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Admiral Holland once served as the director of Strategic and Theater Nuclear Warfare on the staff of the Chief of Naval Operations. He is a frequent contributor to PROCEEDINGS and THE SUBMARINE REVIEW.

Republished with permission from the June 2011 issue of PROCEEDINGS a monthly publication of the U.S. Naval Institute of Amiapolis, Maryland 21402.

The cost for the replacement of Ohio-class ballistic-missile submarines sends shivers throughout the Navy, builders of aircraft carriers and destroyers, and defense analysts in general, as they straight-line the shipbuilding budget. All visualize the construction of these ships absorbing a third to half of the total appropriations for new ships over ten years. For many naval officers and supporters, their price tag represents a threat to the Navy that they know, serve, and support.

Their concern is voiced in suggestions that the program be scaled down, stretched out, or canceled. But those who hold such opinions must come to terms with the realization that no amount of economic turndown, competition for other ships of more apparent and immediate utility, or concerns for maintaining a shipbuilding base in other yards will make a difference in the ultimate decision whether or not to build these submarines.

The Defense Department’s investment costs in the next decade are staggering. The Ohio replacement submarine, estimated at $72 billion, is just one major investment. The F-35 program is estimated currently at $382 billion, but is behind schedule and over budget. The estimate for the three Gerald R. Ford- class carriers (CVN-78, -79, -80) is $45.5 billion; for the aerial tanker program, $35 billion.

In addition to such big-ticket items will be the expense of replacing the equipment worn out by the operations in Iraq and Afghanistan. But regardless of arguments from supporters of other programs, the highest levels of government will ask for the Ohio replacements as the first order of business. The importance of this facet of national defense and prestige can be seen in Great Britain’s plan to replace its SSBN force in the face of even more severe budget cuts and force reductions than those expected in the United States.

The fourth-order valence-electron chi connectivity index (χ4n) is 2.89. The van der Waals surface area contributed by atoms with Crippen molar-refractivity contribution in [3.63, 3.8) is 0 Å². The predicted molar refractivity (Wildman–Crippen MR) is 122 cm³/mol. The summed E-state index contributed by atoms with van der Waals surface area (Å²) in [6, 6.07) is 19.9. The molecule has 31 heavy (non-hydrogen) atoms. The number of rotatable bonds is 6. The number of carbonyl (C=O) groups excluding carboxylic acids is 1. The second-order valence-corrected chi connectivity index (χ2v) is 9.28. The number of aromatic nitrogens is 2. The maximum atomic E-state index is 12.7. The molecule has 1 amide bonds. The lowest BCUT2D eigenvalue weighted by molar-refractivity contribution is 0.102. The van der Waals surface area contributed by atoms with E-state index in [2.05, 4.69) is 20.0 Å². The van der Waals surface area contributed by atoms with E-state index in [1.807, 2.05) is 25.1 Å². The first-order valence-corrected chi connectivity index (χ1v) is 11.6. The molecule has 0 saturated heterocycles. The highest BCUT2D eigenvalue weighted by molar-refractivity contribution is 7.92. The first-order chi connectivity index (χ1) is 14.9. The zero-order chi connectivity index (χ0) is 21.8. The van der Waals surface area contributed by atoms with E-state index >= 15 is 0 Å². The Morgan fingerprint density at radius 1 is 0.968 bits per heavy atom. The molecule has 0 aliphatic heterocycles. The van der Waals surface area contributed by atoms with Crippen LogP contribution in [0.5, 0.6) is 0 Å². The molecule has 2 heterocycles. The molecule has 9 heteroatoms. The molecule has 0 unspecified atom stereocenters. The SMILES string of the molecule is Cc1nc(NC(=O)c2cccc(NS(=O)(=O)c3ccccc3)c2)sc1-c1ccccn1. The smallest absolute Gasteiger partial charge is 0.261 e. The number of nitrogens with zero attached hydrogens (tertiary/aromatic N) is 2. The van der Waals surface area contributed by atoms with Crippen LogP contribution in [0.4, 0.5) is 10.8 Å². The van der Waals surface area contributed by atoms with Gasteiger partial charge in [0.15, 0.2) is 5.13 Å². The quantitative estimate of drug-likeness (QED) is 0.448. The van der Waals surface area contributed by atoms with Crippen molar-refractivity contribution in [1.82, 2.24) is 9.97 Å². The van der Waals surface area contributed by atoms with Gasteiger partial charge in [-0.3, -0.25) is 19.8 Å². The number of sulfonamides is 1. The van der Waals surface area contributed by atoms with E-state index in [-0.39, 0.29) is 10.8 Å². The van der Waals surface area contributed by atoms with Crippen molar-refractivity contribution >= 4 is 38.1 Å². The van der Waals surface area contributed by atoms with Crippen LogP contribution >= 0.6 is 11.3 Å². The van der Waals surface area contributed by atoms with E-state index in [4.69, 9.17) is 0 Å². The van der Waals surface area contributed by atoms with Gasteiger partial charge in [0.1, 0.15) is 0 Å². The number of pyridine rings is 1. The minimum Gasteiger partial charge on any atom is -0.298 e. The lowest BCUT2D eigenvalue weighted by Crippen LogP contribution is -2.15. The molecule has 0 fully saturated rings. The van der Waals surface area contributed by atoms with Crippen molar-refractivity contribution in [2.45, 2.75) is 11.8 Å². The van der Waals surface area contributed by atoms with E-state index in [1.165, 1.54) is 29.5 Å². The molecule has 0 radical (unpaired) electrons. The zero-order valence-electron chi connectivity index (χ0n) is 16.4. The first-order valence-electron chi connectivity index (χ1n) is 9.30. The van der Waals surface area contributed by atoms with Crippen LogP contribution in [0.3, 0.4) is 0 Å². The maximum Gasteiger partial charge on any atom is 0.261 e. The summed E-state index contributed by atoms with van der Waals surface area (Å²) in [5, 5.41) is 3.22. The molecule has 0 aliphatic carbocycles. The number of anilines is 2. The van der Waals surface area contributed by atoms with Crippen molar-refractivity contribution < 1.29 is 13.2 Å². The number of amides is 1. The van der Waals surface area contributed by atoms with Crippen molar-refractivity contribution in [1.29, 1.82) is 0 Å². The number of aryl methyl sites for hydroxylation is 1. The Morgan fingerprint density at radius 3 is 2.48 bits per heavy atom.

When development of the submarine-launched ballistic missile began in 1956, the Navy was still suffering from drastic reductions following the Korean War. Funds for everything from personnel to repair parts were scarce in an atmosphere of penury that enveloped all the services. Yet in these dire circumstances, Admiral Arleigh Burke, then Chief of Naval Operations, sequestered monies from every part of the Navy’s budget to fund the first fleet ballistic-missile submarines within existing budget caps. The Fiscal Year 1956 through 1959 budgets were stripped of much, including a nuclear-powered aircraft carrier, to fund the SSBNs in what naval analyst Norman Friedman described as a wartime mobilization program. This historical record testifies to the unique importance, strategic value, and national prestige that these ships embody.

The recent nuclear arms reduction pact is not likely to be the end of efforts to further limit the numbers of strategic nuclear weapons or their launchers. Predicting the number of weapons and launchers that will be needed or allowed in 2025 is difficult, but certainly it will be fewer than are deployed now. As the number of weapons declines, the value of each remaining one increases; therefore, its security, survivability, and reliability becomes even more important. These features are the hallmarks of submarine-based nuclear weapons; in these attributes, SSBN basing far exceeds its fixed-point land-based cousins.

Because only a small fraction of the Navy’s officers are employed in submarine-based strategic weapon systems, and because the activities of fleet ballistic-missile operations are isolated from routine naval operations, the importance of the submarine-launched ballistic missile goes unrecognized and unacknowledged by most in the Navy and among its supporters. In the four essays on the future of the Navy in February’s Proceedings, there is no mention of nuclear weapons, strategic forces, deterrence, or SSBNs.

But recognized or not, strategic nuclear deterrence is the first and most important DOD mission. No unit, effort, or force is as valuable as the strategic weapons based in submarines. The Ohio replacement will go forward regardless of the state of the budget or top-line caps on total allotments. The mission needs the Navy more than the Navy needs the mission.

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